Word comes in that like every thing else in his life, SRK’s home in Alibagh is exceptional. Designed by architect Nowzer Wadia, who has to his credit the stunning Birla and Singhania homes in the area and appears to be the go to designer for well heeled lotus eaters, the mansion boasts of all white interiors done in a Grecian style by none other than the star’s wife Gauri Khan, who is a sought after designer.
At a recent party thrown at the home, said to be not too far from the Mandwa jetty, sources say guests were gob-struck by the splendorous interiors. But will the maniacally busy star find time to do justice to his sumptuous getaway? “Not likely,” said a source. “It’s most likely to showcase Gauri’s talents as a designer and as a weekend party place for the kids.”
The long arm of regulatory authority?
When industrialists are asked why they choose to be perpetual fence-sitters, reluctant to speak out against the powerful or take on politicians, here’s why. Friends who have met the Delhi-based KK Modi, patriarch of a vast business empire and father to the feisty beleaguered Lalit Modi, architect of the IPL, say he is looking exceptionally haggard and has aged considerably. “His son’s various trysts with the likes of Sreeni, the Gandhis and Jaitley have taken a huge toll on him and he appears to be wanting to disassociate with Lalit and his battles,” they insist.
Towards this end, the senior Modi apparently has undertaken a meet and greet exercise with Delhi’s power brigade to insist that he has nothing to do with Lalit business-wise and hence he should not bear the brunt of the government’s ire. What’s more, insiders insist that all this is laying the ground for an official family separation between KK and his heirs in which the various companies in the group will be parcelled off between them.
“Most likely the family mulch cow Godfrey Philips will be sold off to Philips Morris so that liquidity is attained for a peaceful and just parting of ways,” says an insider. As we were saying, when businessmen take on powerful political lobbies, the long arm of the law is inevitably used to wreak havoc on them. Sitting in faraway London it might be easy to ignore this but not if you’re under its nose in Delhi.
Bejewelled treasures from Qatar
Any one in the art world will tell you of the heft and weight of Qatar’s ruling Al Thani family and the position they command as collectors. With a budget said to be in the region of USD one billion annually, the thirty-something Sheikha Al-Mayassa bint Hamad bin Khalifa Al-Thani, sister of Qatar’s ruling Emir Tamim bin Hamad Al Thani alone has acquired a staggering collection including works by Cezanne Rothko, Koon and Hirst, along with a Gauguin said to be the world’s most expensive painting.
This week an exhibition at the V&A ‘Bejeweled Treasures: The Al Thani Collection’ has opened to rave reviews. Curated by Susan Stronge, it showcases 500 years of the family’s collection of jewellery and jewelled arts from the Indian subcontinent. “From Mughal jades and enamel to the contemporary masterpieces of Mumbai-based Bhagat,” says the beatific Amin Jaffer, International Director of Christies and the curator of the Al Thani Collection and himself a rare jewel.
A few items from the collection
“The V&A was transformed into a moonlit garden of white flowers, water channels and ice sculptures, setting the stage for a magnificent collection of jewels made in or inspired by India,” he says.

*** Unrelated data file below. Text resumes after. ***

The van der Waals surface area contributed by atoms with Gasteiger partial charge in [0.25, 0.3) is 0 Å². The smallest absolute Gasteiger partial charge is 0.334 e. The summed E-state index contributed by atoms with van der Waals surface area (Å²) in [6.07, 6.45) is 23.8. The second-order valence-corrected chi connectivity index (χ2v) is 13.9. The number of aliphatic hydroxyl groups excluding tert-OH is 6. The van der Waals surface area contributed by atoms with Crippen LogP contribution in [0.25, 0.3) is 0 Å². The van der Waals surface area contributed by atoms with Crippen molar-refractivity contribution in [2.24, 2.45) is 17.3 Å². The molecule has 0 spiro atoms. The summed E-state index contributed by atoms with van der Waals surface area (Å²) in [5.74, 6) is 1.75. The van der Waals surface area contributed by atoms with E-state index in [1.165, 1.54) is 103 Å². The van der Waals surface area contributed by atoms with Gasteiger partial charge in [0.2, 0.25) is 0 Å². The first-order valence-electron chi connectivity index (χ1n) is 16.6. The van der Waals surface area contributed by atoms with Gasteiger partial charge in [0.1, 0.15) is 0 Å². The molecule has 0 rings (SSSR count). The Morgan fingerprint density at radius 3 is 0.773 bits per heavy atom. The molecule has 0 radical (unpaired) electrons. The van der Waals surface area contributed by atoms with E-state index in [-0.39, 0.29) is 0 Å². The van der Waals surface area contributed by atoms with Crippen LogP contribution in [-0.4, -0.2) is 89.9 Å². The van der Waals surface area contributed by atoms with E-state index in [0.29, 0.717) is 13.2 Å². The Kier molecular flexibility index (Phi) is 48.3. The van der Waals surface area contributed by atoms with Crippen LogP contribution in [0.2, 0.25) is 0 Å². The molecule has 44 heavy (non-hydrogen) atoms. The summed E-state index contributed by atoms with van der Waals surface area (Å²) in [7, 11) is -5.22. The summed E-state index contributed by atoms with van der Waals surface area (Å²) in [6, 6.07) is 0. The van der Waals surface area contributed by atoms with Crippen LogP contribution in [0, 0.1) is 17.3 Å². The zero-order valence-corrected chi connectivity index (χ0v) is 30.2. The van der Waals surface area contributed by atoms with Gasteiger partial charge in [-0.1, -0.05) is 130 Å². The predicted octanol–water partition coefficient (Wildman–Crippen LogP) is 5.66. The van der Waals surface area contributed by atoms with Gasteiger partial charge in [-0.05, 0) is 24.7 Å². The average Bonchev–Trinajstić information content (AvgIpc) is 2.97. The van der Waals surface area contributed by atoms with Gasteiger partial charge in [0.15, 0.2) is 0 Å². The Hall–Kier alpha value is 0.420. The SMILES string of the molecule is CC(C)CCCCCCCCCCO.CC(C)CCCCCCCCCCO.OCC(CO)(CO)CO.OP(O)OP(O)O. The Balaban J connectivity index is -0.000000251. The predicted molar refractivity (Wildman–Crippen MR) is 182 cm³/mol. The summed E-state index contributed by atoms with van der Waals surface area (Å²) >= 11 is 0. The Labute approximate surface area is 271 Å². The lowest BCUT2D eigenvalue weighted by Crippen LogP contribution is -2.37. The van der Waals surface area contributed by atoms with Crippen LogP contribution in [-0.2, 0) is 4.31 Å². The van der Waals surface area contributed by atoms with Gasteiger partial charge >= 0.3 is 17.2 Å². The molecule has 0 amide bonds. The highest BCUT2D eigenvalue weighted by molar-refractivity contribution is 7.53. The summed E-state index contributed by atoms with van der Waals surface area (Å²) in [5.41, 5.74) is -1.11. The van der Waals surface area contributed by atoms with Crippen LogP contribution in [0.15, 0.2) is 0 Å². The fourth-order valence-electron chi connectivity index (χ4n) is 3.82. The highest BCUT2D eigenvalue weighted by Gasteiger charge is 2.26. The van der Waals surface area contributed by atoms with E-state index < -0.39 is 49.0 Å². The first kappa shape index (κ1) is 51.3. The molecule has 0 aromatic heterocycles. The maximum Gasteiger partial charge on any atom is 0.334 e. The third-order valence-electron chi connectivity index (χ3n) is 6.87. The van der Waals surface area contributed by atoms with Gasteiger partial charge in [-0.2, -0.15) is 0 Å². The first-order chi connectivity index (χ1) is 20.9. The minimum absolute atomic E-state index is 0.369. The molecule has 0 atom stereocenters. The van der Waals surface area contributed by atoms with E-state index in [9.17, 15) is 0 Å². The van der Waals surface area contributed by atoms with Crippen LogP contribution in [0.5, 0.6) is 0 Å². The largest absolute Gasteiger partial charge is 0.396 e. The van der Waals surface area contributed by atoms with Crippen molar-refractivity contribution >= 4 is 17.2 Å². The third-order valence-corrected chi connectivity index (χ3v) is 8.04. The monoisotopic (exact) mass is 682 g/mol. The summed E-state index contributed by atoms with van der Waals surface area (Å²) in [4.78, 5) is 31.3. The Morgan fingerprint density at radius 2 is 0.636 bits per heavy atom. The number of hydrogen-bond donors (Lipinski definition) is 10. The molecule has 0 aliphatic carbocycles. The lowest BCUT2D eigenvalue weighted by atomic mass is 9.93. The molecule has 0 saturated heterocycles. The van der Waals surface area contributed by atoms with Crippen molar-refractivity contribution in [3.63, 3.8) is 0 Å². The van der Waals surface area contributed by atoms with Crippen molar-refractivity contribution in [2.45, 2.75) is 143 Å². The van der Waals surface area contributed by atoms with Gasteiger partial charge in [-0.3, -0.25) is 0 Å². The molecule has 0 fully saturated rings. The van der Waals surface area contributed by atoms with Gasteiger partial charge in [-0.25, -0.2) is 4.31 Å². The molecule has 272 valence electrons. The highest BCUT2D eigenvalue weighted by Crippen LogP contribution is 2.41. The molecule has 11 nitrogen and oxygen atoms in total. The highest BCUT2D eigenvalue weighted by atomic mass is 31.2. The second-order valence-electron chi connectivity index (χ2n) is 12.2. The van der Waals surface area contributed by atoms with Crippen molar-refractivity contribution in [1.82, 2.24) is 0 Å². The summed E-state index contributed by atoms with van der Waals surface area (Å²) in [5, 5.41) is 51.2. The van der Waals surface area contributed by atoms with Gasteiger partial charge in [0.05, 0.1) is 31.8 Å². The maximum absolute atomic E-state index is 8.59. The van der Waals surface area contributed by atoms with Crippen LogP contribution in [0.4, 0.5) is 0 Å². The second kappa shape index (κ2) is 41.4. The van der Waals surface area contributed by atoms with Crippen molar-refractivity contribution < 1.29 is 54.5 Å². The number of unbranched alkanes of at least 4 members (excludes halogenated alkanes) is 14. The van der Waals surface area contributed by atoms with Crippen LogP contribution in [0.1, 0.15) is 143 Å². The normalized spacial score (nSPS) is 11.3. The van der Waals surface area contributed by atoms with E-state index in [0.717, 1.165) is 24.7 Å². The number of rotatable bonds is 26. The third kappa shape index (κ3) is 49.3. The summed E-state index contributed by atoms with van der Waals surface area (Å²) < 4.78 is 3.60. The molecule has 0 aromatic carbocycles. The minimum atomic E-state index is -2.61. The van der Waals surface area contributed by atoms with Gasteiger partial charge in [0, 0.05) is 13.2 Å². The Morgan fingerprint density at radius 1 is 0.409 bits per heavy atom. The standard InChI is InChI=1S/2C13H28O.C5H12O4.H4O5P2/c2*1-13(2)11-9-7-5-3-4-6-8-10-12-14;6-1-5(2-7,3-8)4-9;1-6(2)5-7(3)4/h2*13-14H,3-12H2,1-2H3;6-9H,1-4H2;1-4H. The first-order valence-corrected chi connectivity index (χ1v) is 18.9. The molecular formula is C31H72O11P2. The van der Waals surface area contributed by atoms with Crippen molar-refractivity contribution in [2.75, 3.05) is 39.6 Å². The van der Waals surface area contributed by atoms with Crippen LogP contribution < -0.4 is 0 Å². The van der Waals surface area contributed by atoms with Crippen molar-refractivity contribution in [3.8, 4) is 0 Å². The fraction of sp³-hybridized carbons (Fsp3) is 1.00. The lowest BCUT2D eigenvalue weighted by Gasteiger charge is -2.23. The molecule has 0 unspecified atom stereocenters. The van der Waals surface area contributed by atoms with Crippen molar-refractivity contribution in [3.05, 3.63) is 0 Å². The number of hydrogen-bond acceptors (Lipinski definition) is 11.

Just as well for them it opened after PM Modi’s London trip then.
The heart of Sadia
“I am leading The Sufi Passion Trail, with a cross-country group of about twenty participants to enable them to experience dargahs and Sufi traditions,” says the Delhi-based author of ‘Sufism: The Heart of Islam’, Sadia Dehlvi, about a series of photographs she had posted on Facebook recently depicting groups of people in various stages of ecstasy which had intrigued us. “Yesterday they assembled at my home for a Qawaali by Dhruv Sangari along with a home cooked meal. I spoke to them introducing the basic philosophy of Sufism, and how it is the spiritual dimension of Islam,” says the daughter of one of the country’s oldest media families, who owned the Shama group of Publications, a respected name in Urdu publications until its closure in the Seventies. “This morning we went to the dargah of Khwaja Qutubuddin Bakhtiar Kaki, the spiritual successor and Khalifa of Khwaja Moinuddin of Ajmer, then there was a calligraphy workshop and in the evening we visited the courtyard of Hazrat Nizamuddin Auliya where we offered a chadar and heard some beautiful qawalis.”
Sadia Dehlvi (third from left) with fellow Sufi seekers
Dehlvi herself is a devotee of Khwaja Garib Nawaz of Ajmer and Hazrat Nizamuddin Auliya of Delhi and has worked most of her life to prove that Sufism is not an offshoot or an adjunct but a very integral part of Islam, one that ought to be embraced by Muslims the world over for its progressive and secular values.
“The idea is to give people a chance to learn about Sufism first hand, do group zikr, participate in the customs of the syncretic Sufi culture. And of course, seek blessings from the Sufis, whose dargahs we visit,” she says, adding “Tomorrow morning we are off to Ajmer Sharif, then day after to Jaipur to the dargah of Maulana Ziauddin, another Chishti Sufi. Then it’s Agra...”
Basic question is why an MP & a party VP needs to open a company in Britain and have a residence in most expensive area and all in secret?
— Posted on Twitter by the irrepressible Subramaniam Swamy after he questioned Rahul Gandhi’s Indian nationality status